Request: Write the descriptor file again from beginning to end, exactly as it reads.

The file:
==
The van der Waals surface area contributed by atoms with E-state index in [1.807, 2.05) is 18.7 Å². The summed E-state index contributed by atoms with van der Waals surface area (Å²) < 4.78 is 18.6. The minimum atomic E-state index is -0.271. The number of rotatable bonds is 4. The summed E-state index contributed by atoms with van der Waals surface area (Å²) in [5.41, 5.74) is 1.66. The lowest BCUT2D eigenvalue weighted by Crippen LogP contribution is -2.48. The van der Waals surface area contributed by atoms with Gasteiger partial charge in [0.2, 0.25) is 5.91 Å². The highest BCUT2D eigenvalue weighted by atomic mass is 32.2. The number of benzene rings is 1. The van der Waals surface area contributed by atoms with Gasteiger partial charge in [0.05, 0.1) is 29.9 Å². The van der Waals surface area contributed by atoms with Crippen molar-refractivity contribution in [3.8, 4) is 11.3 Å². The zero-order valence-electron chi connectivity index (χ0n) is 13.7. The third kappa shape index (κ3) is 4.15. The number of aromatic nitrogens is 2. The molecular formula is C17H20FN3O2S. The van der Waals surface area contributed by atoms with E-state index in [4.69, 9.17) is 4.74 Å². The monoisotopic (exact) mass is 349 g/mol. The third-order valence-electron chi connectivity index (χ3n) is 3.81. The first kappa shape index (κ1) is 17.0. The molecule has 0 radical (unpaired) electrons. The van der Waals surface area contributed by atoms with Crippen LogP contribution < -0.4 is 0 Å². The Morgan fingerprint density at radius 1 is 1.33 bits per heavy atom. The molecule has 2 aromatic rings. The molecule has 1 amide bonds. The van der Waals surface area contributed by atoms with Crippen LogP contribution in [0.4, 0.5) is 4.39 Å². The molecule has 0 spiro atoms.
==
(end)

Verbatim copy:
The van der Waals surface area contributed by atoms with E-state index in [1.807, 2.05) is 18.7 Å². The summed E-state index contributed by atoms with van der Waals surface area (Å²) < 4.78 is 18.6. The minimum atomic E-state index is -0.271. The number of rotatable bonds is 4. The summed E-state index contributed by atoms with van der Waals surface area (Å²) in [5.41, 5.74) is 1.66. The lowest BCUT2D eigenvalue weighted by Crippen LogP contribution is -2.48. The van der Waals surface area contributed by atoms with Gasteiger partial charge in [0.2, 0.25) is 5.91 Å². The highest BCUT2D eigenvalue weighted by atomic mass is 32.2. The number of benzene rings is 1. The van der Waals surface area contributed by atoms with Gasteiger partial charge in [0.05, 0.1) is 29.9 Å². The van der Waals surface area contributed by atoms with Crippen molar-refractivity contribution in [3.8, 4) is 11.3 Å². The zero-order valence-electron chi connectivity index (χ0n) is 13.7. The third kappa shape index (κ3) is 4.15. The number of aromatic nitrogens is 2. The molecular formula is C17H20FN3O2S. The van der Waals surface area contributed by atoms with E-state index in [4.69, 9.17) is 4.74 Å². The monoisotopic (exact) mass is 349 g/mol. The third-order valence-electron chi connectivity index (χ3n) is 3.81. The first kappa shape index (κ1) is 17.0. The molecule has 0 radical (unpaired) electrons. The van der Waals surface area contributed by atoms with Crippen LogP contribution < -0.4 is 0 Å². The Morgan fingerprint density at radius 1 is 1.33 bits per heavy atom. The molecule has 2 aromatic rings. The molecule has 1 amide bonds. The van der Waals surface area contributed by atoms with Crippen LogP contribution in [0.4, 0.5) is 4.39 Å². The molecule has 0 spiro atoms.